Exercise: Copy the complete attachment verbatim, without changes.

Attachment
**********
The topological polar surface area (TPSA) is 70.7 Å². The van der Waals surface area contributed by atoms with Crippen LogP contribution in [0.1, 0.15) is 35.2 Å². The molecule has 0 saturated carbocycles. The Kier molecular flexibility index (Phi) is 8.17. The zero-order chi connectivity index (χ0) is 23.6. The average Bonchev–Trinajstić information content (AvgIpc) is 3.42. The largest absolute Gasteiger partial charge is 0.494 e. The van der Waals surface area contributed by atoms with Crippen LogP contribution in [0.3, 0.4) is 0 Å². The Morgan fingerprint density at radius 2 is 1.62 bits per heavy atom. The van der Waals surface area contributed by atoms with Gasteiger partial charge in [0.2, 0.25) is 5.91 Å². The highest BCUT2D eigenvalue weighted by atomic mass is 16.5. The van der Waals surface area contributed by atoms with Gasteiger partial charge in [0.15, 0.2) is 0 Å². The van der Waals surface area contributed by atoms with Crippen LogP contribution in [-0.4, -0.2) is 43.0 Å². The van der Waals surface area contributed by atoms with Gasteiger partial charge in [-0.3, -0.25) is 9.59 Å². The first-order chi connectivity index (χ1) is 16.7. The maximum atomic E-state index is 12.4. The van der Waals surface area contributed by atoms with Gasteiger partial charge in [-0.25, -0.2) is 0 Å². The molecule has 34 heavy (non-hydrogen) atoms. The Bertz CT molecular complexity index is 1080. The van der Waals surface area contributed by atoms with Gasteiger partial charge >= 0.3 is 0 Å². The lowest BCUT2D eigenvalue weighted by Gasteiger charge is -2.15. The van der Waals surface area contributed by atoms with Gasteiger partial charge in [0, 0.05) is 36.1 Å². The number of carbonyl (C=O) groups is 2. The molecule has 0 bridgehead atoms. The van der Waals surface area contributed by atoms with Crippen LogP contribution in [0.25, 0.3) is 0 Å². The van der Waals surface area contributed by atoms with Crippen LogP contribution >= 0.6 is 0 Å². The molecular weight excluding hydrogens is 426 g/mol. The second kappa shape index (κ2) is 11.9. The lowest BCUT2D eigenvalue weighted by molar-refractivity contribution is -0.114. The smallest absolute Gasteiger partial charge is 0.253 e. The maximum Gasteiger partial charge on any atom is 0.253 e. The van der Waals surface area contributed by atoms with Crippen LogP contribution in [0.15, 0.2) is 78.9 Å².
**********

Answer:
The topological polar surface area (TPSA) is 70.7 Å². The van der Waals surface area contributed by atoms with Crippen LogP contribution in [0.1, 0.15) is 35.2 Å². The molecule has 0 saturated carbocycles. The Kier molecular flexibility index (Phi) is 8.17. The zero-order chi connectivity index (χ0) is 23.6. The average Bonchev–Trinajstić information content (AvgIpc) is 3.42. The largest absolute Gasteiger partial charge is 0.494 e. The van der Waals surface area contributed by atoms with Crippen LogP contribution in [0.3, 0.4) is 0 Å². The Morgan fingerprint density at radius 2 is 1.62 bits per heavy atom. The van der Waals surface area contributed by atoms with Gasteiger partial charge in [0.2, 0.25) is 5.91 Å². The highest BCUT2D eigenvalue weighted by atomic mass is 16.5. The van der Waals surface area contributed by atoms with Gasteiger partial charge in [0.15, 0.2) is 0 Å². The van der Waals surface area contributed by atoms with Crippen LogP contribution in [-0.4, -0.2) is 43.0 Å². The van der Waals surface area contributed by atoms with Gasteiger partial charge in [-0.3, -0.25) is 9.59 Å². The first-order chi connectivity index (χ1) is 16.7. The maximum atomic E-state index is 12.4. The van der Waals surface area contributed by atoms with Gasteiger partial charge in [-0.25, -0.2) is 0 Å². The molecule has 34 heavy (non-hydrogen) atoms. The Bertz CT molecular complexity index is 1080. The van der Waals surface area contributed by atoms with Gasteiger partial charge >= 0.3 is 0 Å². The lowest BCUT2D eigenvalue weighted by Gasteiger charge is -2.15. The van der Waals surface area contributed by atoms with Gasteiger partial charge in [0, 0.05) is 36.1 Å². The number of carbonyl (C=O) groups is 2. The molecule has 0 bridgehead atoms. The van der Waals surface area contributed by atoms with Crippen LogP contribution in [0.25, 0.3) is 0 Å². The van der Waals surface area contributed by atoms with Crippen LogP contribution >= 0.6 is 0 Å². The molecular weight excluding hydrogens is 426 g/mol. The second kappa shape index (κ2) is 11.9. The lowest BCUT2D eigenvalue weighted by molar-refractivity contribution is -0.114. The smallest absolute Gasteiger partial charge is 0.253 e. The maximum Gasteiger partial charge on any atom is 0.253 e. The van der Waals surface area contributed by atoms with Crippen LogP contribution in [0.15, 0.2) is 78.9 Å².